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November 17, 1983

JIMMIE NELSON, Petitioner, against EVERETT W. JONES, Respondent.

The opinion of the court was delivered by: COOPER


On November 29, 1982, we granted respondent's motion to dismiss without prejudice pro se petitioner's application for a writ of habeas corpus for failure to exhaust available state remedies. On May 5, 1983, petitioner's motion to the Second Circuit Court of Appeals requesting a certificate of probable cause, leave to proceed in forma pauperis, and assignment of counsel was denied. The Court of Appeals also stated that the denial was without prejudice to petitioner's filing a motion for clarification of his unexhausted habeas claim in the district court. Thereafter the petitioner filed a motion for clarification, and on October 5, 1983, he filed a motion for a speedy decision and calendar preference.

 In his habeas application petitioner cited six instances of alleged constitutional violations that he claimed led to his conviction. The Assistant Attorney General argued that four of those instances were not raised in the state court. We find, in accordance with the Second Circuit Court of Appeals en banc decision in Daye v. Attorney General, 696 F.2d 186 (2d Cir. 1982), that three alleged violations were not raised.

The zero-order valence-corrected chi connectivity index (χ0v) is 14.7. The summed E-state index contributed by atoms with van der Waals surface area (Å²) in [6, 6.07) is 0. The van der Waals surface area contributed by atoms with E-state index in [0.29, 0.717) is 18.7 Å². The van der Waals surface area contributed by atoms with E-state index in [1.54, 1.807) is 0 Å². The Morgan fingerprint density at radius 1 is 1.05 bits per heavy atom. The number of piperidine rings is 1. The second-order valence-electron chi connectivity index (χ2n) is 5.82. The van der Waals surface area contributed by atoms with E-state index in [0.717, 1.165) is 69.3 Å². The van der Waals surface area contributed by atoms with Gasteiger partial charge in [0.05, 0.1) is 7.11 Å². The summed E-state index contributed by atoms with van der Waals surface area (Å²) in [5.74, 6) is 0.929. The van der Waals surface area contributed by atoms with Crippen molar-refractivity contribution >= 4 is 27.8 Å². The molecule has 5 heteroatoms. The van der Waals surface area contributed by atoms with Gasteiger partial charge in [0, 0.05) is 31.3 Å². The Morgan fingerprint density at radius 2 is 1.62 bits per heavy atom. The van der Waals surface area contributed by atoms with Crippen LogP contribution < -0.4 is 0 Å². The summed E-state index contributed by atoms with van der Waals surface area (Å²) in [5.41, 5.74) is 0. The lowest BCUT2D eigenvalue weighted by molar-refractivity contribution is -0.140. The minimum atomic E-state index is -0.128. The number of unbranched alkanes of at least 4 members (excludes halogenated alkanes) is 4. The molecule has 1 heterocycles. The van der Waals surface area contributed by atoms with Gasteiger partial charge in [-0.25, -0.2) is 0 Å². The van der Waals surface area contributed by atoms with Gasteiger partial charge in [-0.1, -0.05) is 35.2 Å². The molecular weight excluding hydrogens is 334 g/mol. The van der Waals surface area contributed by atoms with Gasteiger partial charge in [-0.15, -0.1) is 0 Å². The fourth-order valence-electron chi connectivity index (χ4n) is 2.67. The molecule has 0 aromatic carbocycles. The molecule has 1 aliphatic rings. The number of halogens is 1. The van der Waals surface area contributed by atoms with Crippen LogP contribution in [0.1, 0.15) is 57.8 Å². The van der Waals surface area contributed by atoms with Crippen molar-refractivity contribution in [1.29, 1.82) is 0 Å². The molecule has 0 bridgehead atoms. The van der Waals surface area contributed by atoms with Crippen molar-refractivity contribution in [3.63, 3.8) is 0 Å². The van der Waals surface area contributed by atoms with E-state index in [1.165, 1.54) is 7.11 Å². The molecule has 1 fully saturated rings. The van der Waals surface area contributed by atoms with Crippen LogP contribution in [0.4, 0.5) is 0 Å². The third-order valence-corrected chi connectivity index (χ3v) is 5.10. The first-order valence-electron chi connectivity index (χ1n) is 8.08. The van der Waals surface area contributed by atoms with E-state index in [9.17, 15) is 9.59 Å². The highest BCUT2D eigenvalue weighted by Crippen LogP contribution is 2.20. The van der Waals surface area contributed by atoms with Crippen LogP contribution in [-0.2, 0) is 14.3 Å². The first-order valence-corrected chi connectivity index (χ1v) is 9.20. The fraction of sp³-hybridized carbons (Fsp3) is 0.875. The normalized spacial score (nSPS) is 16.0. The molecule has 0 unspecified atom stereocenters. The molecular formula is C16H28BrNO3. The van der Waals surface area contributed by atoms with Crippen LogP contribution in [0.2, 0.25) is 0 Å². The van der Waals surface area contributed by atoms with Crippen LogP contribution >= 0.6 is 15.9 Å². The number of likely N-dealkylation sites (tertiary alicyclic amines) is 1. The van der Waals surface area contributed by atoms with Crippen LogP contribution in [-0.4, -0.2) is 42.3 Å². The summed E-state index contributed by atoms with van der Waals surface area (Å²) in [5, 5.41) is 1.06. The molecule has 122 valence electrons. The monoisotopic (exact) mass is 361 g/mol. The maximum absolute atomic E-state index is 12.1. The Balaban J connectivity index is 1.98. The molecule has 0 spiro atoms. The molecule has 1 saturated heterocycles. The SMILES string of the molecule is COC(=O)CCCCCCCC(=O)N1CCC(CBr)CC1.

In Daye, the Court set forth the standards by which to determine whether a habeas petitioner fairly presented his claims to a state court. The Court found that a petitioner must have alleged in state court all of the material factual bases and legal doctrines included in the federal petition. Id. at 191-92. Substantially the same legal doctrines are asserted in the state and federal courts if "in state court the nature or presentation of the claim [was] likely to alert the court to the claim's federal nature." Id. at 192. Thus, a claim alleging the denial of specific constitutional provisions or precedents, an allegation that a particular constitutional right was denied, or a claim describing a fact pattern within the mainstream of constitutional litigation are enough to alert a state court that the pro se petitioner is raising such a legal point; the federal habeas court can assume that the state court has considered it. Id. at 192-95.

 We will examine the petitioner's habeas allegations one at a time and compare each to his allegations in his state appellate court brief.

 First, petitioner argued in his application for a writ that "hordes" of police forced their entrance into his (and others') homes; "rampaged" through his apartment; seized articles "with wild abandon"; and aimed shotguns, rifles, and pistols at those in the apartment. He states that these actions occurred even though the police did not have a valid search warrant.

 In his brief to the state appellate court, petitioner argued that the search warrant was illegal since it defectively described the apartment to be searched. He thus exhausted his claim of an invalid search warrant in that factual context. However, petitioner did not exhaust the invalid search warrant allegation with respect to the claim of the police officers' unlawful conduct.